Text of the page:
Aron Stevens’s WWE release was one of the bigger wrestling stories in 2016. His release was the fifth trending topic on Twitter, as well as a popular feature in Rolling Stone.

At the beginning of his interview on Chasing Glory, the former Damien Sandow started off by saying how amazed he was that so many fans supported him during his 13-year on-again-off-again run in the WWE.

“I was a little shocked at the response I was getting from everyone and everywhere,” Stevens began. “I did a couple of shows before I walked away from wrestling altogether. I remember taking, I think it was four of five months, and I wanted to meet fans on a more intimate level, like, the smaller shows, where I could thank them for their support. I was blown away when I did that. Then there was the media, and I did a lot of interviews and stuff like that, with like Rolling Stone. That was the most read article in Rolling Stone, which I was blown away by that. I was like ‘Woah, ok.’ But in a sense, I was relieved that I could move on to the next chapter.”

When his final curtain call occurred in the WWE, Stevens noted that everything he wanted to do during his time there, he did.

“I look at pro wrestling a little bit differently,” Stevens stated. “I’ve always looked at it as entertainment, but it’s an entertainment business. People have been very complimentary, in terms of the fans’ response. Whether I was a heel, a babyface, or trying to make people laugh, or hate me or whatever, it has been good. I got a lot of positive feedback on that. [I’d hear] ‘They should’ve done more with you.’ Ultimately, all you can do is play the characters that you’re given. It’s no different from television, or live theater or anywhere where you’re cast in a role. You do the best you can with it, you knock it out of the park and you go from there.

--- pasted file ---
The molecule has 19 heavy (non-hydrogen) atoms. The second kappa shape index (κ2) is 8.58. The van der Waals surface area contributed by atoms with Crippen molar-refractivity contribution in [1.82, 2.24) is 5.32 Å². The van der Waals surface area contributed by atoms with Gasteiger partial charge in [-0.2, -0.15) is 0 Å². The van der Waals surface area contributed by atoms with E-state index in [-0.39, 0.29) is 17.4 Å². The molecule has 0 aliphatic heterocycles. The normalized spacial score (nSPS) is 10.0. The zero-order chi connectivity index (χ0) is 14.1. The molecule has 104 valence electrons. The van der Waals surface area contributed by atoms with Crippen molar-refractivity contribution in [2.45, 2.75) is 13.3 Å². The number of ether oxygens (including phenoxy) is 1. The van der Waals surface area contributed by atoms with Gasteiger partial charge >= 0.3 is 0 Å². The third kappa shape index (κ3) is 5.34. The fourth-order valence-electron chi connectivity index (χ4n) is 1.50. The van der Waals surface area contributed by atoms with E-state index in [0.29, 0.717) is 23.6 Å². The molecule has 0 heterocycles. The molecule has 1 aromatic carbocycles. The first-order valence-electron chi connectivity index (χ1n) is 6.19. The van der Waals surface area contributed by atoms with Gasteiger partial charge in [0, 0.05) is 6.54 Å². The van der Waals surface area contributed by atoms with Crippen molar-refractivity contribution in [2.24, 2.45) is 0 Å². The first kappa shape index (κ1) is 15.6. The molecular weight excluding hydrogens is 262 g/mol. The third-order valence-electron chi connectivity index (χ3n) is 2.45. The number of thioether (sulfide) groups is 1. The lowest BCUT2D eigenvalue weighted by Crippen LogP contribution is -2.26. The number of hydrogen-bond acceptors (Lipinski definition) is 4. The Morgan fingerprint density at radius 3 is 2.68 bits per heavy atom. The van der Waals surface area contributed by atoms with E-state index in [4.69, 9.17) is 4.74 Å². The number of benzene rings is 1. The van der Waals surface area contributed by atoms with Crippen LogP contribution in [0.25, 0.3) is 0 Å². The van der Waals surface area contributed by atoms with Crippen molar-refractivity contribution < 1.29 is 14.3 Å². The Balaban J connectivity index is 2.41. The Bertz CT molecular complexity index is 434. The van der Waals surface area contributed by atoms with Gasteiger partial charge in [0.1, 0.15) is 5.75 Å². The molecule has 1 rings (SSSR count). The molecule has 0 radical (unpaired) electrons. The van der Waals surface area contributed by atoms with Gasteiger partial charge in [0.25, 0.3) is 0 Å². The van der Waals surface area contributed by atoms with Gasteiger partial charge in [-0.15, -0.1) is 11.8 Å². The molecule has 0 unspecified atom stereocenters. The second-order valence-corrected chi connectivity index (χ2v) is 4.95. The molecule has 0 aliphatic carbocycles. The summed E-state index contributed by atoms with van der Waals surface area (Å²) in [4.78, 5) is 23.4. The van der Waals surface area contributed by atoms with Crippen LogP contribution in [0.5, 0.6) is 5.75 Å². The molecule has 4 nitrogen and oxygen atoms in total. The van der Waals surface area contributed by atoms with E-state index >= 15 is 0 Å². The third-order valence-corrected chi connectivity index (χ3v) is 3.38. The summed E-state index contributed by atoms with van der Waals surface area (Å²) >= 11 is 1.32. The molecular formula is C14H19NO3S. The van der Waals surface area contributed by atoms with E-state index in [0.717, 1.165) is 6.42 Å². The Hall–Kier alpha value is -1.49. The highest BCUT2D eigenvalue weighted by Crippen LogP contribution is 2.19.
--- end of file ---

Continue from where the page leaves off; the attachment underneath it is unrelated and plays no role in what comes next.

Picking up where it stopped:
“Once I adopted that mentality and put it in my personal velocity, I felt towards my last year there, that I did everything I wanted to do. You know, I had my WrestleMania moment. Yeah, it would’ve been nice to win the world title, but you know, I didn’t need it because I was getting world champion responses all the time. Whether I was getting people to hate me, laugh, cheer for me or whatever.”

Stevens spoke on his character gimmicks throughout his time in the WWE, specifically when he was The Miz’s stunt double, Damien MIZdown. Stevens recalls that after Damien MIZdown was over with, he was willing to follow any input that was given to him from creative, but that option wasn’t in the cards for him.

“It wasn’t the easiest time,” Stevens said on discarding Damien MIZdown. “Like, how do we get out of MIZdown? I explained to them, give me three minutes on TV, and I’ll take care of it. It’s weird, I don’t remember a lot of locations in my career. I remember a couple. We were in Green Bay, Wisconsin, and I went out there and just talked to them [WWE Universe] as me. I said, ‘Look, five years ago, I came to the WWE in a blue bathrobe and used a bunch of $5 words.’ It was just a conversation, and it worked. I remember going to the back and Road Dogg was very, very happy with it.